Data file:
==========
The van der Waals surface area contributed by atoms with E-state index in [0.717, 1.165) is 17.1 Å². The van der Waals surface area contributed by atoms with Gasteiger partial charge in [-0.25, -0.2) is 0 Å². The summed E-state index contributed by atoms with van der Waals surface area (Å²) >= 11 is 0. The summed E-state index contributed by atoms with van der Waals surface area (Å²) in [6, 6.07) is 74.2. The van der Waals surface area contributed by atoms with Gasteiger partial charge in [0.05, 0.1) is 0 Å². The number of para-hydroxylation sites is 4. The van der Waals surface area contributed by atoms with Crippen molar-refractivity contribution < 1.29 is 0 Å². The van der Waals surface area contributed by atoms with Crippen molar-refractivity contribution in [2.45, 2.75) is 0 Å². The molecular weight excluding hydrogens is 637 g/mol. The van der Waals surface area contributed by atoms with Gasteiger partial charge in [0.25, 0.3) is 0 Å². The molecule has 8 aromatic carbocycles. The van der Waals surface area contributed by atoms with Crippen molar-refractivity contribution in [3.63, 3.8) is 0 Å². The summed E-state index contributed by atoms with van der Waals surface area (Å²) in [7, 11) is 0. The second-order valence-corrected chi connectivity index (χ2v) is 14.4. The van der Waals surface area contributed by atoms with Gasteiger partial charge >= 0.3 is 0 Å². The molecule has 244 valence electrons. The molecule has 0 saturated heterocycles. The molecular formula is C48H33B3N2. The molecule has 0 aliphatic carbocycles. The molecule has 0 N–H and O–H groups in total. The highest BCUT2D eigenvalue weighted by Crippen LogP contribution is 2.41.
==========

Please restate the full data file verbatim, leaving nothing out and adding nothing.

The van der Waals surface area contributed by atoms with E-state index in [0.717, 1.165) is 17.1 Å². The van der Waals surface area contributed by atoms with Gasteiger partial charge in [-0.25, -0.2) is 0 Å². The summed E-state index contributed by atoms with van der Waals surface area (Å²) >= 11 is 0. The summed E-state index contributed by atoms with van der Waals surface area (Å²) in [6, 6.07) is 74.2. The van der Waals surface area contributed by atoms with Gasteiger partial charge in [0.05, 0.1) is 0 Å². The number of para-hydroxylation sites is 4. The van der Waals surface area contributed by atoms with Crippen molar-refractivity contribution < 1.29 is 0 Å². The van der Waals surface area contributed by atoms with Crippen molar-refractivity contribution in [2.45, 2.75) is 0 Å². The molecular weight excluding hydrogens is 637 g/mol. The van der Waals surface area contributed by atoms with Gasteiger partial charge in [0.25, 0.3) is 0 Å². The molecule has 8 aromatic carbocycles. The van der Waals surface area contributed by atoms with Crippen molar-refractivity contribution in [3.63, 3.8) is 0 Å². The summed E-state index contributed by atoms with van der Waals surface area (Å²) in [7, 11) is 0. The second-order valence-corrected chi connectivity index (χ2v) is 14.4. The van der Waals surface area contributed by atoms with Gasteiger partial charge >= 0.3 is 0 Å². The molecule has 244 valence electrons. The molecule has 0 saturated heterocycles. The molecular formula is C48H33B3N2. The molecule has 0 aliphatic carbocycles. The molecule has 0 N–H and O–H groups in total. The highest BCUT2D eigenvalue weighted by Crippen LogP contribution is 2.41.